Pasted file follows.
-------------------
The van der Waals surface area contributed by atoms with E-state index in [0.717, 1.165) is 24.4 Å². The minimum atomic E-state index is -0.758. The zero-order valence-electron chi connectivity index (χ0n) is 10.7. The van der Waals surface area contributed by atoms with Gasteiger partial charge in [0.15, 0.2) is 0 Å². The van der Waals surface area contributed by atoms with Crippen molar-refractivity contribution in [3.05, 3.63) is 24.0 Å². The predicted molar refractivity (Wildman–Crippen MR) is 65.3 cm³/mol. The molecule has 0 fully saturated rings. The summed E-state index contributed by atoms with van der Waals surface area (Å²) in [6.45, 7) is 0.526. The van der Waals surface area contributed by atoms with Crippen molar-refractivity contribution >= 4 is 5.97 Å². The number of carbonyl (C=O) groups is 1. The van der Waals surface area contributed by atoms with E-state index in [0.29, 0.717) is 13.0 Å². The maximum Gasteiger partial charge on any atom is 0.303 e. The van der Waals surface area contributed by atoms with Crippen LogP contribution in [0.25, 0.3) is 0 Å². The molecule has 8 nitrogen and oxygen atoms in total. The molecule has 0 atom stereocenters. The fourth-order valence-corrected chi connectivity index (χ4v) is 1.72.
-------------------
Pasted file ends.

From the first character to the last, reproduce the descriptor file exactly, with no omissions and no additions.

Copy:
The van der Waals surface area contributed by atoms with E-state index in [0.717, 1.165) is 24.4 Å². The minimum atomic E-state index is -0.758. The zero-order valence-electron chi connectivity index (χ0n) is 10.7. The van der Waals surface area contributed by atoms with Gasteiger partial charge in [0.15, 0.2) is 0 Å². The van der Waals surface area contributed by atoms with Crippen molar-refractivity contribution in [3.05, 3.63) is 24.0 Å². The predicted molar refractivity (Wildman–Crippen MR) is 65.3 cm³/mol. The molecule has 0 fully saturated rings. The summed E-state index contributed by atoms with van der Waals surface area (Å²) in [6.45, 7) is 0.526. The van der Waals surface area contributed by atoms with Crippen molar-refractivity contribution >= 4 is 5.97 Å². The number of carbonyl (C=O) groups is 1. The van der Waals surface area contributed by atoms with E-state index in [0.29, 0.717) is 13.0 Å². The maximum Gasteiger partial charge on any atom is 0.303 e. The van der Waals surface area contributed by atoms with Crippen LogP contribution in [0.25, 0.3) is 0 Å². The molecule has 8 nitrogen and oxygen atoms in total. The molecule has 0 atom stereocenters. The fourth-order valence-corrected chi connectivity index (χ4v) is 1.72.